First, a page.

Trompé Setsuled (setsuled) wrote,
Trompé Setsuled
setsuled

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A Cold Resonance

I just bought a bag of dried kelp, it occurred to me afterwards I could have gone to the beach and just gotten armloads of the stuff for free. Though from what I read now, getting it to an edible state does sound kind of time consuming.

It seems like I'm eating either Irish or Japanese meals lately. Last night I had boxty and watched The Quiet Man, the night before I watched Tokyo Story again in preparation for a presentation on Japanese film I was asked to give in the class I'm teaching assistant for. I guess I'd mentioned movies enough times to the instructor she figured out I have a thing for them. Tokyo Story seemed an obvious point at which to begin discussion, since it's at number one on the BFI greatest movies of all time list--the director's poll, anyway. You've probably heard Vertigo beat out Citizen Kane for the first time on the critics' poll. I wonder why the critics' poll receives so much more attention. Don't ask me to choose which of Tokyo Story and Vertigo is the better film, though I've certainly viewed Vertigo many, many more times.



Maybe it's because Tokyo Story is a much more brutal film, in my opinion, I don't watch it as often. And yet everything that happens in it is pretty mundane. It's about death, not extraordinary death. It's not Charles Foster Kane dropping his snow globe alone in his pleasure palace, as amazing as that film is. Tokyo Story is about how the dead become more and more distant from the living, sometimes even before they die. And thinking yesterday about what movies to watch for Saint Patrick's Day, I thought of John Huston's adaptation of James Joyce's "The Dead" and I started compulsively comparing "The Dead" to Tokyo Story.



Do the two stories have opposite perspectives on death or the same perspective? One could say "The Dead" is about how the memory of the deceased lingers and Tokyo Story is about how life inevitably pulls us away from any intimacy with the dead.

"The Dead" conveys its idea with a crucial subtlety, ostensibly at first being a tale completely unrelated to dead people. A happy gathering of family and friends. Just as much as real life is usually truly about the dead, which is to say, not very much at all. And that's the essentially horrific nature of it, the haunting quality of the dead in "The Dead" is largely due to an unspoken, natural attempt to connect with a subject, a person who is relevant to a conversation or a loved one's passion, but automatically and totally being blocked from that connexion. "He thought of how she who lay beside him had locked in her heart for so many years that image of her lover's eyes when he had told her that he did not wish to live."



Ostensibly Noriko in Tokyo Story has the opposite problem. Played by Setsuko Hara, I don't think I fully appreciated her the first time I watched the movie, I was more focused on Chishu Ryu and Chieko Higashiyama. Hara seemed to be gritting her teeth through her roles in the 1950s, and I think a lot about how she said she'd always hated acting when she retired in the early 60s. But in Tokyo Story, the slight bitterness, the odd fervour, in her pleasantness makes sense. There are no villains in the story, the natural needs of life just work out to make the elderly couple's grown children pass them from one house to another when they visit Tokyo, but Noriko seems to be their angel. Noriko, who's not even biologically their daughter but the widow of their son who died in World War II. They beg her to remarry because they're worried about her but they're quietly glad she's there. But we learn, in a really amazing scene from Hara, how much she struggles with the shame of going days without even thinking of her husband.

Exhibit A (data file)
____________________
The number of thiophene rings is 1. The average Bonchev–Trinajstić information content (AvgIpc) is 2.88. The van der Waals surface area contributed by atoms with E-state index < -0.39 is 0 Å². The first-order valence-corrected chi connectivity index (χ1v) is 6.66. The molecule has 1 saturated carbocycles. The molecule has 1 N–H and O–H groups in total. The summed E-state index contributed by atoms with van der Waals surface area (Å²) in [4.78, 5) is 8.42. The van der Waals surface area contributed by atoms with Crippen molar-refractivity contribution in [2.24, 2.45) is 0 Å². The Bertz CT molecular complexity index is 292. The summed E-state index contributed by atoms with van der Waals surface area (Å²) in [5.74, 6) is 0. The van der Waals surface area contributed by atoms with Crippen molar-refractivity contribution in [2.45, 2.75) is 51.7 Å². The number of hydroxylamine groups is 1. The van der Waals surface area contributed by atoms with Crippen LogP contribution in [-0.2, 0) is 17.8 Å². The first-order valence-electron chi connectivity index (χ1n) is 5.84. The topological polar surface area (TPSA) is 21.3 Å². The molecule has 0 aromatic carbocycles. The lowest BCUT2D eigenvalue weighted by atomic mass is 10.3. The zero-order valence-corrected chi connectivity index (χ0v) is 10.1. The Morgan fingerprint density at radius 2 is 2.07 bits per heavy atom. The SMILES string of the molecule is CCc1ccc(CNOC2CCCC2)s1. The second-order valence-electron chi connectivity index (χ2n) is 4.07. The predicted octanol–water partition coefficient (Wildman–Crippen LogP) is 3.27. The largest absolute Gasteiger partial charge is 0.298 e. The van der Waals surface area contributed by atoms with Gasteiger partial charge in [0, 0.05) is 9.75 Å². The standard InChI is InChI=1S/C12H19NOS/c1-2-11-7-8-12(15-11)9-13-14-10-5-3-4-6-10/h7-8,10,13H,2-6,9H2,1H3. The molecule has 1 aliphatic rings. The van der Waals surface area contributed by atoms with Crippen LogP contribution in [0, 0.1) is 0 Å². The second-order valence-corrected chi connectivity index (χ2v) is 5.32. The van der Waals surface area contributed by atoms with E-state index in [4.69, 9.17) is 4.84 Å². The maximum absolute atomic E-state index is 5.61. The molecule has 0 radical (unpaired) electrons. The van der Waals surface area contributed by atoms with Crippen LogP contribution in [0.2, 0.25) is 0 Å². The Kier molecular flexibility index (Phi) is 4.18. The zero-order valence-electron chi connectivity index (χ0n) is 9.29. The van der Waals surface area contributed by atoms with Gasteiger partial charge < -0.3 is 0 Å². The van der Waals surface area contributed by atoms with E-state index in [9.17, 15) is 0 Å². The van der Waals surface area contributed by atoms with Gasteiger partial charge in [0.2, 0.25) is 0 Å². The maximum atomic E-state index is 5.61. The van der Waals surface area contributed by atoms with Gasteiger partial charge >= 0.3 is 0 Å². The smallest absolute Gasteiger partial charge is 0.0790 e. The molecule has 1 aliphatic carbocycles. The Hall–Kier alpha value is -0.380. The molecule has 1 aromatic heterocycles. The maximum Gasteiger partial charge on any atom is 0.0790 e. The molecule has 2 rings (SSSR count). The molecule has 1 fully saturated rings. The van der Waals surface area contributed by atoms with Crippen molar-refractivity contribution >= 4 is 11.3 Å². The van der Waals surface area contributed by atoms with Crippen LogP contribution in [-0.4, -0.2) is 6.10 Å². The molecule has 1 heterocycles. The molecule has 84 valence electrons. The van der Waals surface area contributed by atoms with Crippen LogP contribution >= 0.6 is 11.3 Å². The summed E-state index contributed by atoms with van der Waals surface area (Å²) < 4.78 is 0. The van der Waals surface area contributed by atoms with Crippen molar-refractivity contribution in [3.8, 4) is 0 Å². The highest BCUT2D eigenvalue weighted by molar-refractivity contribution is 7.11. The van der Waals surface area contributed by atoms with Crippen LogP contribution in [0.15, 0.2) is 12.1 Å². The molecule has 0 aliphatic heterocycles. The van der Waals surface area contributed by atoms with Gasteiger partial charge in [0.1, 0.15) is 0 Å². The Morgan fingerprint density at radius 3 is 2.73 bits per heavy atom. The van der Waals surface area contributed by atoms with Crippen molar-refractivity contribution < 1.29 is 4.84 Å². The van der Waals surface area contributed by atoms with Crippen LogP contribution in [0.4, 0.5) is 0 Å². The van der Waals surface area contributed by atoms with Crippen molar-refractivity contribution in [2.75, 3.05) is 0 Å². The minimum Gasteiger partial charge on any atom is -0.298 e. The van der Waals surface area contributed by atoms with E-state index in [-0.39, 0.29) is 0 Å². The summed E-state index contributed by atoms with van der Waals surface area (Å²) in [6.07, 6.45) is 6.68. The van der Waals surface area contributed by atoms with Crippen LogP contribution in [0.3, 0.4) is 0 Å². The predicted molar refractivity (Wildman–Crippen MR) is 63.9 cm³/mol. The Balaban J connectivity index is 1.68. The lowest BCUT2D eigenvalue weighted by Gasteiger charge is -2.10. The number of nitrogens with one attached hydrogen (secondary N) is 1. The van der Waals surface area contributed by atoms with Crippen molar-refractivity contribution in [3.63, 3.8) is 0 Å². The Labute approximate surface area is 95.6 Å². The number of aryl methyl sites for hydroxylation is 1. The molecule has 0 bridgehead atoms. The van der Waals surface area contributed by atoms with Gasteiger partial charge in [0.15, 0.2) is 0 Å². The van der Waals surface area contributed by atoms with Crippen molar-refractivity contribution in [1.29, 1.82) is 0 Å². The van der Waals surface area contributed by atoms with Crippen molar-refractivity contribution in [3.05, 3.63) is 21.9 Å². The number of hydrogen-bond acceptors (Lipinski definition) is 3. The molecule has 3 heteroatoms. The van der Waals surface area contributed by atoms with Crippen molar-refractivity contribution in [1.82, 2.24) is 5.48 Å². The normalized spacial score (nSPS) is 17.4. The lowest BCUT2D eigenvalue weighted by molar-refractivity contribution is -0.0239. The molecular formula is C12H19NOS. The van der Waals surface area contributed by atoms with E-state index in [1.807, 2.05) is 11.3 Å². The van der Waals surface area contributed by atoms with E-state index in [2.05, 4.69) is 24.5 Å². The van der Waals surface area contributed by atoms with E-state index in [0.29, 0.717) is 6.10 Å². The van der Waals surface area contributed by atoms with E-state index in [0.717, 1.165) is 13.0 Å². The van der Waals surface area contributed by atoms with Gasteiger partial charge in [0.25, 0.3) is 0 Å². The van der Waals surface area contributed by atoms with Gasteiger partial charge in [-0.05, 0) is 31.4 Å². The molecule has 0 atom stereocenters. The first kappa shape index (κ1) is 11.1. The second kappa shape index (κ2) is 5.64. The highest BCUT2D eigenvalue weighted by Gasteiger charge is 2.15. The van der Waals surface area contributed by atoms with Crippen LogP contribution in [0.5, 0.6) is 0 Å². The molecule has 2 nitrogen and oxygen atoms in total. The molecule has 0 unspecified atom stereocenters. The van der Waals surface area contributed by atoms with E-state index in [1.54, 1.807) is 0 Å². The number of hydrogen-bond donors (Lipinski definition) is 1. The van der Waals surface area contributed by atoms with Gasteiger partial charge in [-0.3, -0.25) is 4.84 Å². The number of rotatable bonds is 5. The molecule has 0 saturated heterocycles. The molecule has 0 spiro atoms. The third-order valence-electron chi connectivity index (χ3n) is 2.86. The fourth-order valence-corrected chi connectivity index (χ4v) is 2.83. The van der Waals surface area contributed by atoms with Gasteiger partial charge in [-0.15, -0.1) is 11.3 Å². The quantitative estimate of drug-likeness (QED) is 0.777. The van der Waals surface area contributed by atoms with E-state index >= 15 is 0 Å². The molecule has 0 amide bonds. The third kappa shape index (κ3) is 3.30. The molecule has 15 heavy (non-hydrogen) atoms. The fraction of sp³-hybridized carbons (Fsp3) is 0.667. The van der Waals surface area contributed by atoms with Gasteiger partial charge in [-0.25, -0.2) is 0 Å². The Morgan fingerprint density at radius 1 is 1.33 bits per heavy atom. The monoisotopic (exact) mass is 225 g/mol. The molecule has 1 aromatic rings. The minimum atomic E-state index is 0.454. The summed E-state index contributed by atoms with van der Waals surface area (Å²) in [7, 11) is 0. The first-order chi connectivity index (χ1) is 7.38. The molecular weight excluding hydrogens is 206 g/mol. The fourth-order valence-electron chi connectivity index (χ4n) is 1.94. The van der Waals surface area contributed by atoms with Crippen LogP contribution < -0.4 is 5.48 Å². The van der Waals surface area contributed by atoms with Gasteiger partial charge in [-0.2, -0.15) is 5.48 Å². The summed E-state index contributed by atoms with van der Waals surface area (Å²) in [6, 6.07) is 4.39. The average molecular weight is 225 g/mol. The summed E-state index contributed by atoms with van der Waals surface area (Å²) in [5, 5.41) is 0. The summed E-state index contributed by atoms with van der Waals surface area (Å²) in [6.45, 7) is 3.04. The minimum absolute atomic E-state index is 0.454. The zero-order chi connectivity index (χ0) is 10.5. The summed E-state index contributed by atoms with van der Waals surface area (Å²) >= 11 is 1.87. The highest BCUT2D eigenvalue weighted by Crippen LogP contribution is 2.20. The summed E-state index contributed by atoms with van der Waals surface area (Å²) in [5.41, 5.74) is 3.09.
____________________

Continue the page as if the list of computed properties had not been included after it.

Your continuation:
In "The Dead", it feels like the epiphany is that, even if you're not thinking about them or if you don't even know about them, the dead may manifest at any time because of what they meant to someone you know. In Tokyo Story, it feels like so much effort is expended to make the dead matter because they inevitably slip away.

So on the surface, two opposite ideas. And yet from the fact that both stories are so keenly insightful on human nature, I'm compelled to ask myself if these aren't in fact two different versions of the same idea. There's a lot of discussion of fading to a "shade" at the end of "The Dead" and maybe the really haunting thing about the dead manifesting themselves is in the reminder of how distant they are. The young man Gretta remembers obviously had an extraordinary impact on her but what of all the people who didn't make that impact? What is all that young man's passion worth now? And who will remember him a couple generations down the line? So the two stories, I believe, ultimately strike the same place in the heart. Joyce's tale may be the gentler one for actually showing that people do fondly remember those who are dead sometimes.

When I went to bed, I found myself thinking of the corpses from the opening shot of Werner Herzog's Nosferatu and the peculiarly silent, pleading, hungry looks frozen on their faces.

Twitter Sonnet #727

Cut pickles stuck to bicycles provoked.
A tangerine kimono burns a house.
Cool olives disintegrate if invoked.
A broken branch a mountain might espouse.
Polka dot discussions veer to cellars.
The Strangelove sheep sounds simmer silently.
Propitious winds wallop wand'ring tellers.
Absolute balloons linger pliantly.
Abandoned pelt bracelets purchase the drinks.
A snake arm lazily brings forth the check.
The fog charcoal green forests drunkly sink.
A scarlet limpet pours a tiny trek.
Wakame smothers theory sweaters to-night.
Dry laver vacuums crispy Hells mid-flight.
Tags: death, james joyce, kelp, literature, movies, seaweed, setsuko hara, tokyo story, yasujiro ozu, 映画, 東京物語
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